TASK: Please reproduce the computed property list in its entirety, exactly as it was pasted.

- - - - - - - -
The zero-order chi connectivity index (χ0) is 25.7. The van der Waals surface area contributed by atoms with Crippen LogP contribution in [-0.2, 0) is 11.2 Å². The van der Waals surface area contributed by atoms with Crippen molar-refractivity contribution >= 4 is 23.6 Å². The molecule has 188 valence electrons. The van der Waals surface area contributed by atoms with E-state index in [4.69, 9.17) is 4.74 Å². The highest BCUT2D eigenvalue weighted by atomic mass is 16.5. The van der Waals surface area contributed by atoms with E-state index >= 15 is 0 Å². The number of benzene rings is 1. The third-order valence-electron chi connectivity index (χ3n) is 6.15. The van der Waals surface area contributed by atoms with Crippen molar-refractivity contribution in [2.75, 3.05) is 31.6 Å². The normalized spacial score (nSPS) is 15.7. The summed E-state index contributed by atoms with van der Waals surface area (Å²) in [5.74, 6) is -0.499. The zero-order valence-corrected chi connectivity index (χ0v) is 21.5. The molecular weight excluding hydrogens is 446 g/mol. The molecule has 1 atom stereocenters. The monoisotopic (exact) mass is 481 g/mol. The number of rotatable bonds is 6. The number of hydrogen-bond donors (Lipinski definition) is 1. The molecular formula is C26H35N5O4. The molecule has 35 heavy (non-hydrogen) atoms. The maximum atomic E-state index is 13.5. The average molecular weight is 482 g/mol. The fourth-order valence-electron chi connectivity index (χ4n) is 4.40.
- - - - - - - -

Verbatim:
The zero-order chi connectivity index (χ0) is 25.7. The van der Waals surface area contributed by atoms with Crippen LogP contribution in [-0.2, 0) is 11.2 Å². The van der Waals surface area contributed by atoms with Crippen molar-refractivity contribution >= 4 is 23.6 Å². The molecule has 188 valence electrons. The van der Waals surface area contributed by atoms with E-state index in [4.69, 9.17) is 4.74 Å². The highest BCUT2D eigenvalue weighted by atomic mass is 16.5. The van der Waals surface area contributed by atoms with E-state index >= 15 is 0 Å². The number of benzene rings is 1. The third-order valence-electron chi connectivity index (χ3n) is 6.15. The van der Waals surface area contributed by atoms with Crippen molar-refractivity contribution in [2.75, 3.05) is 31.6 Å². The normalized spacial score (nSPS) is 15.7. The summed E-state index contributed by atoms with van der Waals surface area (Å²) in [5.74, 6) is -0.499. The zero-order valence-corrected chi connectivity index (χ0v) is 21.5. The molecular weight excluding hydrogens is 446 g/mol. The molecule has 1 atom stereocenters. The monoisotopic (exact) mass is 481 g/mol. The number of rotatable bonds is 6. The number of hydrogen-bond donors (Lipinski definition) is 1. The molecular formula is C26H35N5O4. The molecule has 35 heavy (non-hydrogen) atoms. The maximum atomic E-state index is 13.5. The average molecular weight is 482 g/mol. The fourth-order valence-electron chi connectivity index (χ4n) is 4.40.